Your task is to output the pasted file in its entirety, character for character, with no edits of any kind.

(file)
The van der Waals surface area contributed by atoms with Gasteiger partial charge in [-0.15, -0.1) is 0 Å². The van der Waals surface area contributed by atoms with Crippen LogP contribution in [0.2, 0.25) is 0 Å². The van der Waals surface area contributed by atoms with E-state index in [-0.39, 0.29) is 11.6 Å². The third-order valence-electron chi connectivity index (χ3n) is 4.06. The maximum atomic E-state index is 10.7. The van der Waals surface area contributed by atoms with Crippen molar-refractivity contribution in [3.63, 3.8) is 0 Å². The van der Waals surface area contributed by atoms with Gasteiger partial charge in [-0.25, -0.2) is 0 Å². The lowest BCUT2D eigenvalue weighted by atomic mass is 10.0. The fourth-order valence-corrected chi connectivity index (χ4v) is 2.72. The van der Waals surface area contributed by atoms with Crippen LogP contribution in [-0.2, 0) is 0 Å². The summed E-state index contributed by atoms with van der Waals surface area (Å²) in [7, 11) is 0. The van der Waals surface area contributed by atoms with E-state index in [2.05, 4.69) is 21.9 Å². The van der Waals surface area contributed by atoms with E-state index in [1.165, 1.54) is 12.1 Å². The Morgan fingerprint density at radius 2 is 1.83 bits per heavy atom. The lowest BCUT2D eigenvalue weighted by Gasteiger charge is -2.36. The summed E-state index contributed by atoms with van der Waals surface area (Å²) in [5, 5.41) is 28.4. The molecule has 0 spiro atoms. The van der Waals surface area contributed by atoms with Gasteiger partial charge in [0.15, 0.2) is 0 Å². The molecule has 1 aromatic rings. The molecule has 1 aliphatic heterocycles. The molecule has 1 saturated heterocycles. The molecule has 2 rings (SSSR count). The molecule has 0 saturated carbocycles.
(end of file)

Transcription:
The van der Waals surface area contributed by atoms with Gasteiger partial charge in [-0.15, -0.1) is 0 Å². The van der Waals surface area contributed by atoms with Crippen LogP contribution in [0.2, 0.25) is 0 Å². The van der Waals surface area contributed by atoms with E-state index in [-0.39, 0.29) is 11.6 Å². The third-order valence-electron chi connectivity index (χ3n) is 4.06. The maximum atomic E-state index is 10.7. The van der Waals surface area contributed by atoms with Crippen molar-refractivity contribution in [3.63, 3.8) is 0 Å². The van der Waals surface area contributed by atoms with Gasteiger partial charge in [-0.25, -0.2) is 0 Å². The lowest BCUT2D eigenvalue weighted by atomic mass is 10.0. The fourth-order valence-corrected chi connectivity index (χ4v) is 2.72. The van der Waals surface area contributed by atoms with Crippen LogP contribution in [-0.2, 0) is 0 Å². The summed E-state index contributed by atoms with van der Waals surface area (Å²) in [7, 11) is 0. The van der Waals surface area contributed by atoms with E-state index in [2.05, 4.69) is 21.9 Å². The van der Waals surface area contributed by atoms with E-state index in [1.165, 1.54) is 12.1 Å². The Morgan fingerprint density at radius 2 is 1.83 bits per heavy atom. The lowest BCUT2D eigenvalue weighted by Gasteiger charge is -2.36. The summed E-state index contributed by atoms with van der Waals surface area (Å²) in [5, 5.41) is 28.4. The molecule has 0 spiro atoms. The van der Waals surface area contributed by atoms with Gasteiger partial charge in [0.15, 0.2) is 0 Å². The molecule has 1 aromatic rings. The molecule has 1 aliphatic heterocycles. The molecule has 1 saturated heterocycles. The molecule has 2 rings (SSSR count). The molecule has 0 saturated carbocycles.